The week started off in a lovely fashion with a virtual visit to Pentrehafod School as part of their UK Parliament Education and Engagement Digital Workshop. I explained a bit about the work that I do and then answered questions from students. It was great to see the enthusiasm from the pupils and I think there are certainly some budding public servants among them – Swansea East will be in safe hands! Teaching our young people about how Parliament works is an important part of their education – we should all be aware of what happens in Westminster and the daily responsibilities of our elected representatives. If any other schools want to see what workshops and guided tours are available – which can currently all be brought virtually to your classroom while physical visits are restricted, details can be found on the Parliament UK website.
It was great to meet with Elizabeth Ellis on Monday too. Elizabeth runs the Pausitivity campaign, which seeks to help women going through the menopause and raise the profile of the symptoms. I have been part of the campaign for many years now and am so proud of what they continue to achieve. The menopause is a natural stage of life and yet too many women still experience the shame and frustration of hiding symptoms and then visiting their doctor only to be given a handful of leaflets and little meaningful support. There is awareness about the importance of checking our breasts for changes, but how much awareness is there about the changes that we experience when going through the menopause? And how much awareness is there in society in general about what women experience and how they can support them. Pausitivity have created a #KnowYourMenopause Support Pack with information on identifying symptoms, self-care tips, and some posters you can put up to help the awareness campaign.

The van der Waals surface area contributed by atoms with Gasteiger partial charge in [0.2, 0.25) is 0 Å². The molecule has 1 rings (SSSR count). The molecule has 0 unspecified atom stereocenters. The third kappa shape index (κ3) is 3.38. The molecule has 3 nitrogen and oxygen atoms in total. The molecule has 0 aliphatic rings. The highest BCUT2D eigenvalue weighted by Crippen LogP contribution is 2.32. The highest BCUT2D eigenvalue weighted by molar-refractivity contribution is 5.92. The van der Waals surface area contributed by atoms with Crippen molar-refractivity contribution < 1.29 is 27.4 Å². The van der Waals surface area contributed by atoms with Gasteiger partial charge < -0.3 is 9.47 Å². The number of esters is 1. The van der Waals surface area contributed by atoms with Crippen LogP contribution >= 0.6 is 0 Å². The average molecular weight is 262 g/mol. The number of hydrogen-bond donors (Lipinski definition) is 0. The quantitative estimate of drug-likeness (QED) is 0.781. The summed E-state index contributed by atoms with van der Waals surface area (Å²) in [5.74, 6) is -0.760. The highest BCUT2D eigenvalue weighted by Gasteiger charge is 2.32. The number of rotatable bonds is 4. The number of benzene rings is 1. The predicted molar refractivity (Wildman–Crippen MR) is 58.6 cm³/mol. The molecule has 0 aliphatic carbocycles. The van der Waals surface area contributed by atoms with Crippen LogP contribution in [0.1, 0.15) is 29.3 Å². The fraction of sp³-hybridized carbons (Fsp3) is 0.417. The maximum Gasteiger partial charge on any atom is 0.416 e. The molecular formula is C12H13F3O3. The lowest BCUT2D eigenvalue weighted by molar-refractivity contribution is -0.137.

I was pleased to co-chair a joint meeting with members from the All-Party Parliamentary Group (APPG) on Beauty, Aesthetics, and Wellbeing and the APPG on Social Media as part of our inquiry into non-surgical fillers. We know the impact that photoshopped pictures of beautiful men and women can have on how people perceive their own beauty, and this must have some impact on cosmetic procedures. We looked into the safeguards that are in place on social media to protect vulnerable people from being pressurised to receive a treatment and the regulations that are in place to ensure advertising of procedures is done only by accredited practitioners. We also want to know the impact of the rise of influencers and the increasing promotions online. Non-surgical fillers are still a cosmetic procedure that present some risks and there must be government regulation around advertising online and on social media. We cannot allow dangerous procedures carried out by unqualified practitioners to be advertised to vulnerable people without checks.
I joined a political briefing: Hope Instead of Handcuffs given by Serenity Welfare this week. Serenity Welfare work with UK-wide local authorities, children’s charities, schools, alternative education provisions, youth offending services, and other healthcare professionals to offer a comprehensive transportation and welfare service for vulnerable children and young adults in social care, 24-hours-a-day, 7-days-a-week. Emily Aklan, the founder, is an inspirational woman. She founded Serenity Welfare in 2016 after being horrified to find out that children in care – some as young as 10 – were routinely being secured during transportation between care homes, from police stations after absconding, etc. and often with their hands cuffed and their feet tied. I found this truly shocking and join their calls on the Government to ensure that vulnerable children and young people face a compassionate and caring system.
You can keep up to date with Welsh Government announcements and information on their dedicated coronavirus page. As always, if you have any issues or concerns to raise with me as your local MP, please get in touch by emailing firstname.lastname@example.org – my team and I are here to help. And remember – stay home, observe social distancing, wash your hands regularly and keep Wales safe!